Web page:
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Input From Function Keys

Posted on 2000-02-28
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Last Modified: 2012-08-14
How do I accept inputs from function keys in C++ (I'm using Borland v 4.52)?
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Question by:kiphughes
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11 Comments
 
LVL 32

Expert Comment

by:jhance
ID: 2564730
The F keys cause WM_KEYDOWN messages to be sent to your app just like any other key.  The virtual key codes for them are:

VK_Fn    where n is the number of the key.  So VK_F1 is the F1 key.
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Expert Comment

by:nietod
ID: 2564842
What sort of application is this?  is it ia windows GUI application or a console application?
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LVL 22

Expert Comment

by:nietod
ID: 2564845
What sort of application is this?  is it ia windows GUI application or a console application?
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LVL 22

Expert Comment

by:nietod
ID: 2564877
What sort of application is this?  is it ia windows GUI application or a console application?
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Expert Comment

by:nietod
ID: 2564878
Sorry for the multiple posts.  EE was apparently accepting post but not "returning" the page.
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Author Comment

by:kiphughes
ID: 2565730
nietod, it's a console application.

jhance, thanks for the input, but it doesn't help much. is there a header file that i need to include first? what is the syntax for the function? i've looked up the key words u gave in my help file, but no luck.

thanks.
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LVL 22

Expert Comment

by:nietod
ID: 2565873
For a console applicationt that is useless--that is why I asked.

How are you getting the input?

  If you are using standard C/C++ input functions, then when a function key is pressed you will get a NUl (0) charcter followed by a 2nd character that indicates which key was pressed.  Like 0x3B for an F1, 0x3C for F2, 0x3D for F3 etc.

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LVL 32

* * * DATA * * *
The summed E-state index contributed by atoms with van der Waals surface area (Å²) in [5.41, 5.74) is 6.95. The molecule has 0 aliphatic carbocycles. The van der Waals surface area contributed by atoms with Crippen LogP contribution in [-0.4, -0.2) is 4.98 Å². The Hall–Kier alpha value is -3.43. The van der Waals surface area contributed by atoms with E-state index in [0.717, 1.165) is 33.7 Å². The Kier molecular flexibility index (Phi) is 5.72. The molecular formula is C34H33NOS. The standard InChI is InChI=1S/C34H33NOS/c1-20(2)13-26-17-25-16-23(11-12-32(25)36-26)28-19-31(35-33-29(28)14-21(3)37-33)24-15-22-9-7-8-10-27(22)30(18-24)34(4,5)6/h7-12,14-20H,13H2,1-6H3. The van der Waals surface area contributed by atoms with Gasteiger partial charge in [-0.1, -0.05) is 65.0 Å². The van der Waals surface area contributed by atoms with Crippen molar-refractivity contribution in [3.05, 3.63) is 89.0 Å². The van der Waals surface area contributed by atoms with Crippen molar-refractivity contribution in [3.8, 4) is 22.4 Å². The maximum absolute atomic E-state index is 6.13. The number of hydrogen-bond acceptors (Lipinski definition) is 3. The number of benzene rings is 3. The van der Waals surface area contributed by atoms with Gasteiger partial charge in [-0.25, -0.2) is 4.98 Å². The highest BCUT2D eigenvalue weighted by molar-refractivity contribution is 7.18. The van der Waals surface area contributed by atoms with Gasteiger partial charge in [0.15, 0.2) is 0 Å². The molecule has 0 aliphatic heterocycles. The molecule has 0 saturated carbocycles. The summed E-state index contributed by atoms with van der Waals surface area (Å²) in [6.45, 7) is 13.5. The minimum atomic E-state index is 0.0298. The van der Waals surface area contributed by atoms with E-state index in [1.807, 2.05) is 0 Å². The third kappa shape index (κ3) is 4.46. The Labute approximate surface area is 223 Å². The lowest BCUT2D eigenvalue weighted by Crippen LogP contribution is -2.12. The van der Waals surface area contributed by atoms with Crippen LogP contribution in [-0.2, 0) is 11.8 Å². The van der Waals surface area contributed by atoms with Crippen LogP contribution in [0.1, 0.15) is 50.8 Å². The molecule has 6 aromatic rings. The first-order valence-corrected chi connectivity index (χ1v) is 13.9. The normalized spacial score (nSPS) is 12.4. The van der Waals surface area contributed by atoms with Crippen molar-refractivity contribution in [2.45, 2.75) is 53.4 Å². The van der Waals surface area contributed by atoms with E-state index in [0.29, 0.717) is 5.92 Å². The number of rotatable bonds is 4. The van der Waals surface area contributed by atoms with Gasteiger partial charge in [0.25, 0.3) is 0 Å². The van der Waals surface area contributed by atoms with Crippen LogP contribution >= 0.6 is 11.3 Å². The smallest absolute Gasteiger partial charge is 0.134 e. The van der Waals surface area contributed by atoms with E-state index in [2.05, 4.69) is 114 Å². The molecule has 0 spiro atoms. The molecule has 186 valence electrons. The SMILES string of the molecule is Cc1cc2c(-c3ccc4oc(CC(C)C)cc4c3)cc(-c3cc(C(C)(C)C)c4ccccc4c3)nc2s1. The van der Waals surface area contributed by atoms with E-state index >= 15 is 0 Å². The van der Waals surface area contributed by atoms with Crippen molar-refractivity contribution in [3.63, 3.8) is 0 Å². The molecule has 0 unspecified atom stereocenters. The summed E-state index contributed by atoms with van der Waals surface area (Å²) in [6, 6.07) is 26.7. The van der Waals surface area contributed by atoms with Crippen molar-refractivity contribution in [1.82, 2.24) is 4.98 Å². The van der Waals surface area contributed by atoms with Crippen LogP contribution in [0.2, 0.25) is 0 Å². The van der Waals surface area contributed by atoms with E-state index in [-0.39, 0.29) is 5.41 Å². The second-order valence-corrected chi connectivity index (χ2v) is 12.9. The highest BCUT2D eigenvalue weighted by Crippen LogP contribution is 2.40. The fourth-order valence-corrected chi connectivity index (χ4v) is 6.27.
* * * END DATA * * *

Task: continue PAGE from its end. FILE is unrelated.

Expert Comment

by:jhance
ID: 2565885
Maybe a bit of background information information on your application would be helpful.

VK_F1 is defined in winuser.h from the Windows SDK.  I'm sure that even Borland C has this include as it's fundamental.  Usually you don't include it directly but rather it's brought in by windows.h.

For a Windows GUI application you need to handle the WM_KEYDOWN message.

For a console app, the F keys return 2 chars each according to the following table:

F1  0x00 0x3b
F2  0x00 0x3c
F3  0x00 0x3d
F4  etc.
F11 0xe0 0x85
F12 0xe0 0x86

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Author Comment

by:kiphughes
ID: 2569822
jhance,

i've got windows.h, but not winuser.h

can u provide me with a sample program that will loop until a key is depress and determine what key it is?

thanks.
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Accepted Solution

by:
mpersano earned 50 total points
ID: 2619915
As already pointed out, on a console application you can use the standard C/C++ input functions to read the keyboard. When a function key is pressed, you first receive a 0, followed by the key code:

F1  0x3b
F2  0x3c
....
F10 0x44
F11 0x85
F12 0x86

You asked for some code to show the name of the function key that was pressed - here is it. Hit ESC to quit.

#include <stdio.h>
#include <conio.h>

main() {
    unsigned char c;

    while(1) {
        if((c = getch()) == 0x1b) break;
        if(!c) {
            c = getch();
            if((c >= 0x3b) && (c <= 0x44)) printf("F%d ", c - 0x3a);
            if((c == 0x85) || (c == 0x86)) printf("F1%d ", c - 0x84);
        }
    }
}
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Author Comment

by:kiphughes
ID: 2620280
thanks. how is this done for GUI?
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